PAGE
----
Considering the entirety of previously stated information about suicide, it is apparent that suicide prevention should be a major concern for all people. Prevention means working to raise awareness of suicide as a serious public health problem. Focusing on prevention strategies can help to to reduce injuries and deaths due to suicide. Because suicide is on the rise among young people, teen suicide prevention is of utmost concern.
In 1992, The American Association of Suicidology compiled a list of eight suicide prevention strategies for adolescents. The first two types of programs are school gatekeeper and community gatekeeper training. These are designed to help school staff and community members such as clergy, safety officials, merchants, activity staff, and clinical health-care providers identify students at risk for suicide and refer them for counseling. These programs also teach staff and community members how to respond to suicide or other crises in the school and in the community. General suicide education enables students to learn about suicide, its warning signs, and how to go about seeking help for themselves or others. Rather than solely discussing suicide, these programs “develop self-esteem and social competency”. Along with general education, there are various screening programs. Adolescents are asked to fill out a questionnaire to identify whether they are at high-risk for suicide. Repetitive evaluation can be helpful in measuring changes in attitudes or behaviors over time, testing the value of a prevention tactic, and distinguishing normal behavior from suicidal habits. Peer support programs, crisis centers, and hotlines are also methods where suicidal persons can reach out, anonymously if they wish. They are then able to receive the care and guidance that they need to overcome the suicidal feelings they are having. Although this program was designed for suicidal adolescents, the tactics and techniques they offer can be applied to helping the majority of suicidal individuals. When a person begins to notice warning signs, it is most important to let the person know that they are supported and loved. Those willing to help should be available to listen and talk openly about suicide, remaining calm and proceeding slowly at all times. They must be a positive reinforcement, and convey to the person the permanence of death, something that is not often realized in the heat of suicidal behavior. Give alternatives to death, remind the person of the beauty of life, and that struggles can be overcome.
     Contrary to common belief, having suicidal thoughts is not a reason to classify a person as mentally ill. The majority of people who commit suicide are acutely distressed and many are depressed, but are average people in all other cases. However, recent studies suggest specific conditions and drugs that may contribute to or reduce suicidal behavior. For example, family history of suicide can be considered in the assessment of suicide risk. Completed suicide and psychiatric illness in relatives increase a person’s tendency towards suicidal behavior, and the effect of family suicide history is independent of the familial cluster of mental disorders. (http://www.ncbi.nlm.nih.gov.) Recent studies conducted by the American Foundation for Suicide Prevention have proven that lithium can reduce suicidal behavior. As Frederick Goodwin, M.D., told Psychiatric News,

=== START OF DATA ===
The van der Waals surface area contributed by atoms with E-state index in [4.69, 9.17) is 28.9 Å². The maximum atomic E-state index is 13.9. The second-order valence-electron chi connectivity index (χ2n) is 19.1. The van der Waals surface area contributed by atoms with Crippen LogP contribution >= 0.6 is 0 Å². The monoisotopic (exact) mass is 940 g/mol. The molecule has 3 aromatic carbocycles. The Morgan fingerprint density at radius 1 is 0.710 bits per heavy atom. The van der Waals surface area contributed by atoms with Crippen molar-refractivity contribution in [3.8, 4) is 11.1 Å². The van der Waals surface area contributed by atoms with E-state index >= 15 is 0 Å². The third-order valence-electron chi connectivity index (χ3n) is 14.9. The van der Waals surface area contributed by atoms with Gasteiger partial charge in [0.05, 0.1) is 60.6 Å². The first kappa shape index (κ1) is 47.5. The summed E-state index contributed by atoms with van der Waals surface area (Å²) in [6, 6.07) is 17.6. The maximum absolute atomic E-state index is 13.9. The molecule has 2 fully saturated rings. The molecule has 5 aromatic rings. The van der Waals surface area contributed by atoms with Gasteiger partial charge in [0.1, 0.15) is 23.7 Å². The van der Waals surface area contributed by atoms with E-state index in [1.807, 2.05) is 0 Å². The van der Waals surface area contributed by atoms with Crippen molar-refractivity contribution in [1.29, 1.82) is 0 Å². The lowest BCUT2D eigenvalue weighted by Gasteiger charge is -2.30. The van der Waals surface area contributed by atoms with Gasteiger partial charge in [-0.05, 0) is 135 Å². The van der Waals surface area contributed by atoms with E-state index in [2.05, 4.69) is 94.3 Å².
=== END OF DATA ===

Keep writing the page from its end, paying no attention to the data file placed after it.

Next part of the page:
"The research is relevant because we now know that lithium has a significant impact on the death rate of bipolar patients. It is also timely because some are suggesting that the anticonvulsant valproate is superior to lithium in the treatment of manic depression. In my opinion, it is premature to replace lithium as a first-line treatment because of its proven track record as a long-term maintenance treatment and its ability to prevent suicidal behavior."

Further research has been conducted, concluding that suicide rates are higher in bipolar patients, stroke survivors, and panic disorder. A vague connection has also been made connecting the death of public officials and suicides; when there is a death of a person well known to the public, such as Princess Diana of Wales, suicide rates around the world increase. (Suicide Research, Oxford) These factors and so many more contribute to suicide; how much longer will people ignore the signs in others?
According to the Guidance Department at the high school Chuck attended before his tragic death, there had been several conferences with his parents about the changes in his mood and his failing grades, and his parents insisted that if his behavior did not change, they would help him pass his classes. Judging by the facts that I know about this case, I feel that action was not taken soon enough. This string of events may have triggered the thoughts of suicide that Chuck has been contemplating for a while, and because he had never received help for his problems, he thought that killing himself was the only way out. I believe that if those who truly cared about Chuck realized his problems and got the necessary help, he would still be alive today. How much longer will society close its eyes to its obligation to reach out to those in need?

Works Cited

Ayd, Dr. Frank J., Jr., and Claudia Daileader. “The Correlation Between Suicide           and Panic Disorder”. Psychiatric Times. Sep. 2000

Comer, Ronald J. Fundamentals of Abnormal Psychology. New York: Worth,           2002

Lipschiz, Alan, M.D. “Suicide and Managed Care”. Lifesavers. Fall 1996.

McIntosh, John L., PhD. American Association of Suicidology, 1999 Summary           Data;     

The National Center for Biotechnology, U.S. National Library of Medicine                < http://www.ncbi.nlm.nih.gov. >

O'Carroll, Dr. Patrick W., M.P.H. “Youth Suicide Prevention”. Youth Suicide      Programs: A Resource Guide. US Department of Health and Human               Services, Public Health Service, CDC, 1992. par. 4

O’Connor, Richard, Ph.D. Teen Suicide. Focus Adolescent Services. 2002      

Online Dictionary. < www.dictionary.com >

Pelkonen, Mirjami, and Mauri Marttuen. “Child and Adolescent Suicide:      Epidemiology, Risk Factors, and Approaches to Prevention”. 5 Pediatric      Drugs (2003): 243-266.

“The Shrink in the Classroom”. Educational Leadership. Apr. 2003: 91-93.

Robbins D., and Conroy C. “A Cluster of Adolescent Suicide Attempts: is Suicide      Contagious?”. J Adolesc Health Care 1983: 253-5.